Right of appeal restricted for ‘Surinder Singh’ cases

On 1 February 2017 the Immigration (European Economic Area) Regulations 2006 will be replaced by the Immigration (European Economic Area) Regulations 2016. As noted by Colin Yeo on the free movement blog many of the provisions of the 2016 regulations are “obviously and transparently in breach of EU law”. 

One change, which I must confess was brought to my attention by a client, does not appear to have received much attention yet. From 1 February 2017 the right to appeal an adverse decision following a Surinder Singh application will be severely curtailed.

A Surinder Singh application is an application by the family member of a British citizen who is relying on EU law in order to enter the UK following residence in another EU Member State. The 2016 Regulations have introduced a whole host of additional requirements making it significantly more difficult to successfully utilise this route.

From 25 November 2016 (when certain provisions of the 2016 Regulations which amended the 2006 Regulations entered into force) an applicant has been required to show that their residence in the other EU Member State with their British partner was “genuine”. When assessing whether the residence is genuine the Home Office will take into account:

  1. whether the centre of the British citizen’s life has transferred to the other Member State;
  2. the length of the joint residence in the other Member State;
  3. the nature and quality of the accommodation in the other Member State, and whether it is the British citizen’s principal residence;
  4. the degree of the applicant and their British partner’s integration in the other Member State; and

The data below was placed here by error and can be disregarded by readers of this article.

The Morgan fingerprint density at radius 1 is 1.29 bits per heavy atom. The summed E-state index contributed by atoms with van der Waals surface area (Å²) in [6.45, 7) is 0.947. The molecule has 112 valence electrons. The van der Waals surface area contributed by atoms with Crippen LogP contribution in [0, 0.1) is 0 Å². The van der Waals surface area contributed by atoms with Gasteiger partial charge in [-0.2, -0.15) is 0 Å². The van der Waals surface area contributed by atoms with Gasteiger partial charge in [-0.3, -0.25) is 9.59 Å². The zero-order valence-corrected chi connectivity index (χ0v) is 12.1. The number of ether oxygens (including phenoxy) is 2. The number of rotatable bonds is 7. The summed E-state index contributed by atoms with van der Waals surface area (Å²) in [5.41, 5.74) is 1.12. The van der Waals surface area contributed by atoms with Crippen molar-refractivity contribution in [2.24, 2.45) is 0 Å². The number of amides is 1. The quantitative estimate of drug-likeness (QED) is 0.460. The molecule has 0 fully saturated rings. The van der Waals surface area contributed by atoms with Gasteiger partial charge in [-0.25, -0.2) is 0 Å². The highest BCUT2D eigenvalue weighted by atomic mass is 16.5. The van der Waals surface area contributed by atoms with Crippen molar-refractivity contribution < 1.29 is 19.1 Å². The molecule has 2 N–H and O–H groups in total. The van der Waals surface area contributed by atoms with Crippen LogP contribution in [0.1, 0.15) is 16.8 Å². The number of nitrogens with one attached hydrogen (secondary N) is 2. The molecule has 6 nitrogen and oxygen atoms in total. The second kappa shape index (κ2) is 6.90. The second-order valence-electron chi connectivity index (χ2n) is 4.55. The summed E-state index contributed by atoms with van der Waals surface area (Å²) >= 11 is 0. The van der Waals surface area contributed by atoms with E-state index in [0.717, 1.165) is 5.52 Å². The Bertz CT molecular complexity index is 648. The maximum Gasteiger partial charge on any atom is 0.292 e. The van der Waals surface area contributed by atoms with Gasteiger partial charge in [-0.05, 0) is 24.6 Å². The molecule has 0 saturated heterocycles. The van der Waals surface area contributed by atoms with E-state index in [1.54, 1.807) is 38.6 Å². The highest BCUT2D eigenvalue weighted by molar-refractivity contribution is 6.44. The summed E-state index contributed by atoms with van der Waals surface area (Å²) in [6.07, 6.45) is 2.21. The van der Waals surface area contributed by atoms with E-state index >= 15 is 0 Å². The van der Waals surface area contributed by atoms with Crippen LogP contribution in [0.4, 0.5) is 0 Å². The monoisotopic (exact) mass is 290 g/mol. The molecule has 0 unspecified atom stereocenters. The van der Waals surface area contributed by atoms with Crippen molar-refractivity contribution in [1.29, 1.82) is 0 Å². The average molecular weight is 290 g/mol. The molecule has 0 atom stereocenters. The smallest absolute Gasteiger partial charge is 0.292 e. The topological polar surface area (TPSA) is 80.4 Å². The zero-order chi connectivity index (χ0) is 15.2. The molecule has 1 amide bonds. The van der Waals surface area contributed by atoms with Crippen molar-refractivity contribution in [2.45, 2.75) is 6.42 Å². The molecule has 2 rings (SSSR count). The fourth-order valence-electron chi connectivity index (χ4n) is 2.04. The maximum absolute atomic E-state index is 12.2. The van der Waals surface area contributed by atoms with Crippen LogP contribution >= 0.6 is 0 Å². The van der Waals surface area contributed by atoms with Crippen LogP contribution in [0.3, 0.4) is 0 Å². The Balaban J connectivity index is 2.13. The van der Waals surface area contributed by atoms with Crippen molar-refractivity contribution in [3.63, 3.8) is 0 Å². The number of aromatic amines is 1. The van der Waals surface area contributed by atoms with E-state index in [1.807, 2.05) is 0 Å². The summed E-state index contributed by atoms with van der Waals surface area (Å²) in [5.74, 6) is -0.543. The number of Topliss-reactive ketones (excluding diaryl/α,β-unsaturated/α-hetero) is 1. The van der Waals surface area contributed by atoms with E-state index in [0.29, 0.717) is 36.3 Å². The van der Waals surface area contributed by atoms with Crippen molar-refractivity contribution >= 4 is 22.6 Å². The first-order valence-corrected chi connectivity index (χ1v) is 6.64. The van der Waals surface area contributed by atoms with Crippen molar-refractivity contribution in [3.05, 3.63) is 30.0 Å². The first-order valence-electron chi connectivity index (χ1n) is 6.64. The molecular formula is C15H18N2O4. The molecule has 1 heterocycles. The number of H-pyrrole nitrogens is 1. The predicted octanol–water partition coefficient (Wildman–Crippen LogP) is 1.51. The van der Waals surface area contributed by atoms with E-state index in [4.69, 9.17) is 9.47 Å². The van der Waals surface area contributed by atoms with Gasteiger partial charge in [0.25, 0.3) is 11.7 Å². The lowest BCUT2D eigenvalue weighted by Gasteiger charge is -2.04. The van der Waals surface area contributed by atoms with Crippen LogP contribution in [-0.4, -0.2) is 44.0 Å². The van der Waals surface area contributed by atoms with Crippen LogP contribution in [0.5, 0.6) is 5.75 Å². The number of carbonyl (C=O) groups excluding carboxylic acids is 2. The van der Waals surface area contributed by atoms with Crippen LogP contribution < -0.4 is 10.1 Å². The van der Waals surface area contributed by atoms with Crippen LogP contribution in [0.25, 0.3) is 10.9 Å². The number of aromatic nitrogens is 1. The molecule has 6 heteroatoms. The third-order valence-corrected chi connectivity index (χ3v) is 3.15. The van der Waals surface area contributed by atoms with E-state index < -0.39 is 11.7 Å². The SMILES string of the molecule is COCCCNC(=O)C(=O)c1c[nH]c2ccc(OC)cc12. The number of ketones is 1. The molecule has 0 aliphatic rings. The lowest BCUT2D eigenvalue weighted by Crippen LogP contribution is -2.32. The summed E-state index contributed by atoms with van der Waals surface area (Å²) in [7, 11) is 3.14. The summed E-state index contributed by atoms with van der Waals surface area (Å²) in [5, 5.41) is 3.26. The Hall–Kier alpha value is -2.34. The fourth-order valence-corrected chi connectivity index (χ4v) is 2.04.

5. whether the applicant’s first lawful residence in the EU with their British partner was in the other Member State.

There is also a new requirement that prohibits the use of this route where the purpose is to circumvent UK immigration laws. Given the subjective nature of these requirements you could be forgiven for assuming that a right of appeal to an independent Tribunal would be all the more necessary.

However, regulation 36(6) states that family members of British citizens relying on the EEA Regulations may not appeal unless they produce either an EEA family permit or a qualifying EEA State residence card together with proof that the applicant is the family member of a British citizen and proof that the British citizen exercised treaty rights in another EEA state.

The reference to an EEA family permit in regulation 36(6)(a) makes very little sense. An EEA family permit is a document issued by a UK Entry Clearance Officer confirming that a person has the right to enter the UK under the EEA Regulations. As such, the need to appeal will, more often than not, arise following a failed application for such a document.